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How being a workaholic affects your health, as Idris Elba admits he struggles to relax

Idris Elba has admitted he is a workaholic. (Getty Images)
Idris Elba has admitted he is a workaholic. (Getty Images)

Britain is a nation of workaholics, and Idris Elba is no different.

The Wire star, 51, has appeared in numerous TV shows and films throughout his career, but his unrelenting work ethic seems to have taken a toll in recent years.

In a recent appearance on the Changes podcast with DJ Annie Mac, Elba revealed that he has been in therapy for the past year due to being an 'absolute workaholic'.

He said that taking on so much work constantly has led to some 'unhealthy habits', which he is working to change in therapy, adding that he needs to 'chill and sit still sometimes'.

"I could work 10 days on a film, underwater sequences holding my breath for six minutes, and come back and sit in [his studio] and [feel relaxed], more so than sitting on the sofa with the family," Elba admitted. "Which is bad, right? This is the part where I’ve got to normalise what makes me relaxed, it can’t all be work."

Elba is one of four in 10 Britons who said they can’t leave work alone, according to a 2020 study conducted by Spana. The research also showed that one in six respondents frequently spends more than 11 hours a week working when they are away from the office.

Read more: England's most sleep-deprived counties revealed – do you live in one? (Yahoo Life UK, 5-min read)

Signs you’re a workaholic

According to the Priory Group, which provides mental healthcare in the UK, work addiction or 'workaholism' may be identified with the following signs:

  • Regularly thinking of ways to create more time to work, even on your days off

  • Finding yourself working late at night or doing overtime in the office unintentionally

  • Believing that work reduces symptoms of emotional stress, anxiety, helplessness or depression

  • Ignoring requests from loved ones of colleagues to work less

  • Experiencing stress or becoming irritable if you are not able to work for an extended period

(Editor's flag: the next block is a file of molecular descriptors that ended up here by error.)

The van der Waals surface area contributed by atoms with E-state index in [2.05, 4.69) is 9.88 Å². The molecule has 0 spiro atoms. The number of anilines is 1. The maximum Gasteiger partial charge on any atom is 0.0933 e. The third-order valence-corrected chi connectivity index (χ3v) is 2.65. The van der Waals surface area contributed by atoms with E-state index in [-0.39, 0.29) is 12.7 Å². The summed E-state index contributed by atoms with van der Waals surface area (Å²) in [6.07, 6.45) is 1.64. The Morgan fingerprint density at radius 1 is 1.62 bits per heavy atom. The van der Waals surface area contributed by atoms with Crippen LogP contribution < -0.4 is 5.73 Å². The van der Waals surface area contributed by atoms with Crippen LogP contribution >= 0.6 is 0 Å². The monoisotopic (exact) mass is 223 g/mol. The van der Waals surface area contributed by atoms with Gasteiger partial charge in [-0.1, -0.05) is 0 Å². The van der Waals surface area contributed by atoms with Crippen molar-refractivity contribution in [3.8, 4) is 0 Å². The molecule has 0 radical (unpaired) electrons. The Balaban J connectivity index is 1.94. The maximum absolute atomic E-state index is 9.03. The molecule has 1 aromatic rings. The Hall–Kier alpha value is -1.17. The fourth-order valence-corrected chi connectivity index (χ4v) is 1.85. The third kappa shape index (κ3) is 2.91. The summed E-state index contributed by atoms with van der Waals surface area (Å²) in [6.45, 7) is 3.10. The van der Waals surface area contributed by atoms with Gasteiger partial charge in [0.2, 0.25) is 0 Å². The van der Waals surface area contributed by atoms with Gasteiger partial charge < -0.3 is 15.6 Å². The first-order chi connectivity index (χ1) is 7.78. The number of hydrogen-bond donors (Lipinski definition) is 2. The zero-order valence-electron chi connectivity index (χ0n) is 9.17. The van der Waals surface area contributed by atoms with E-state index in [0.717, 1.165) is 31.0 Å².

• Hobbies becoming less important than completing work tasks

  • Working excessively to the point your overall health and wellbeing has been negatively impacted

A woman wearing a hijab sitting in front of a computer at an office desk covers her eyes with her hands
Working late at night or doing overtime unintentionally may be a sign of workaholism. (Getty Images)

What are the health impacts of workaholism?

Dr Sarah Boss, clinical director at The Balance, explained that working too much can "take a significant toll on one’s health in numerous ways".

"Excessive work habits can lead to chronic stress, which is not only a mental strain but also a physical one," she says. "Persistent stress has been linked to a multitude of health concerns including hypertension, cardiovascular diseases, and weakened immune systems.

"The continuous mental preoccupation associated with workaholism can often result in sleep disturbances too. A lack of quality sleep can cascade into additional health issues, such as impaired memory, focus, and cognitive functioning, and in the long term, may contribute to the development of neurodegenerative diseases."

She adds that anxiety and depression are common among workaholics because of persistent stress and neglect of their personal lives and relationships.

"It’s a cycle wherein the compulsion to work incessantly exacerbates mental health issues, which then, in turn, can further fuel unhealthy work patterns," Dr Boss says.

How do you address workaholism?

If you think you might be a workaholic, you must first assess how your work habits are impacting your physical and emotional wellbeing. Recognising and accepting the issue is the first step towards addressing and mitigating the health impacts of workaholism, Dr Boss says.

Dr Tania King, a business and wealth management expert who previously experience burnout from being a workaholic, adds that individuals must prioritise self-care and set boundaries to break away from the cycle.

"Encouraging a balance between work and personal life, practicing mindfulness and nurturing positive relationships are all effective ways to combat burnout," she says. "Additionally, learning to delegate tasks, setting realistic goals, and seeking support through therapy or coaching can be transformative steps in the recovery process."

Read more: Do you still take a tea break? Survey reveals 15% of Brits 'not allowed' one at work (Yahoo Life UK, 2-min read)

She continues: "As for carving out a healthier work practice that still allows for financial freedom, it’s essential to redefine success... Achieving financial freedom doesn’t necessarily mean working excessively; it’s about making intentional choices that align with your values and long-term wellbeing.

"This might involve creating a budget, investing wisely, and exploring alternative income streams or entrepreneurial ventures that provide financial stability while allowing for a healthier work-life balance."

Watch: "I'm a workaholic and went back to work straight after giving birth"